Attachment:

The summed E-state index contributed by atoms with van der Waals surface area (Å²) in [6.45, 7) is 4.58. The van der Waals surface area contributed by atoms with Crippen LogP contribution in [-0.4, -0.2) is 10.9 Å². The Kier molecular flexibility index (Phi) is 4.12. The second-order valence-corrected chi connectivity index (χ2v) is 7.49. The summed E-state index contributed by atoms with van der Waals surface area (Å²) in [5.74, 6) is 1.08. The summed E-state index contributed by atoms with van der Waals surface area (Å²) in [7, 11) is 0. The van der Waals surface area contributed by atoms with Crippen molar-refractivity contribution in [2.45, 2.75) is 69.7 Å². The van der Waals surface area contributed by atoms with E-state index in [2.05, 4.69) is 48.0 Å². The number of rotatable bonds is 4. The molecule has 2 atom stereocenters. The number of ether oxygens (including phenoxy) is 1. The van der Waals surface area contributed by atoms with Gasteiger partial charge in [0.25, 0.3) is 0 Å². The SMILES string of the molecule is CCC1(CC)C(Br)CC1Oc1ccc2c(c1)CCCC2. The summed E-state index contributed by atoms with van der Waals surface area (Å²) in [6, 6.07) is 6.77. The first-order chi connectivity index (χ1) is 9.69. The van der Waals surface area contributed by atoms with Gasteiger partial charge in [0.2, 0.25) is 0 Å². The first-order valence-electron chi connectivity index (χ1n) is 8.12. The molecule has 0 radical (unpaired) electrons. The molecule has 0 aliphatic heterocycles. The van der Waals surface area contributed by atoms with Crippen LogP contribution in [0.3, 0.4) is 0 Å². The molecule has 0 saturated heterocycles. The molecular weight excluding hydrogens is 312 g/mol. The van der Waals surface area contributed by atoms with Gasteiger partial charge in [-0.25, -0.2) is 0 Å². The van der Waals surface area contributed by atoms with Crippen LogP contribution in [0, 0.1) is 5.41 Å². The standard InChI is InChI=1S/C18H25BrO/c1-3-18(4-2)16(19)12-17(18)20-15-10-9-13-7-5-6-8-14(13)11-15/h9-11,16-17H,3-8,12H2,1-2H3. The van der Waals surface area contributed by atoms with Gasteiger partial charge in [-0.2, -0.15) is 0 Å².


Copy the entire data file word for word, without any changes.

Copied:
The summed E-state index contributed by atoms with van der Waals surface area (Å²) in [6.45, 7) is 4.58. The van der Waals surface area contributed by atoms with Crippen LogP contribution in [-0.4, -0.2) is 10.9 Å². The Kier molecular flexibility index (Phi) is 4.12. The second-order valence-corrected chi connectivity index (χ2v) is 7.49. The summed E-state index contributed by atoms with van der Waals surface area (Å²) in [5.74, 6) is 1.08. The summed E-state index contributed by atoms with van der Waals surface area (Å²) in [7, 11) is 0. The van der Waals surface area contributed by atoms with Crippen molar-refractivity contribution in [2.45, 2.75) is 69.7 Å². The van der Waals surface area contributed by atoms with E-state index in [2.05, 4.69) is 48.0 Å². The number of rotatable bonds is 4. The molecule has 2 atom stereocenters. The number of ether oxygens (including phenoxy) is 1. The van der Waals surface area contributed by atoms with Gasteiger partial charge in [0.25, 0.3) is 0 Å². The SMILES string of the molecule is CCC1(CC)C(Br)CC1Oc1ccc2c(c1)CCCC2. The summed E-state index contributed by atoms with van der Waals surface area (Å²) in [6, 6.07) is 6.77. The first-order chi connectivity index (χ1) is 9.69. The van der Waals surface area contributed by atoms with Gasteiger partial charge in [0.2, 0.25) is 0 Å². The first-order valence-electron chi connectivity index (χ1n) is 8.12. The molecule has 0 radical (unpaired) electrons. The molecule has 0 aliphatic heterocycles. The van der Waals surface area contributed by atoms with Crippen LogP contribution in [0.3, 0.4) is 0 Å². The molecule has 0 saturated heterocycles. The molecular weight excluding hydrogens is 312 g/mol. The van der Waals surface area contributed by atoms with Gasteiger partial charge in [-0.25, -0.2) is 0 Å². The van der Waals surface area contributed by atoms with Crippen LogP contribution in [0, 0.1) is 5.41 Å². The standard InChI is InChI=1S/C18H25BrO/c1-3-18(4-2)16(19)12-17(18)20-15-10-9-13-7-5-6-8-14(13)11-15/h9-11,16-17H,3-8,12H2,1-2H3. The van der Waals surface area contributed by atoms with Gasteiger partial charge in [-0.2, -0.15) is 0 Å².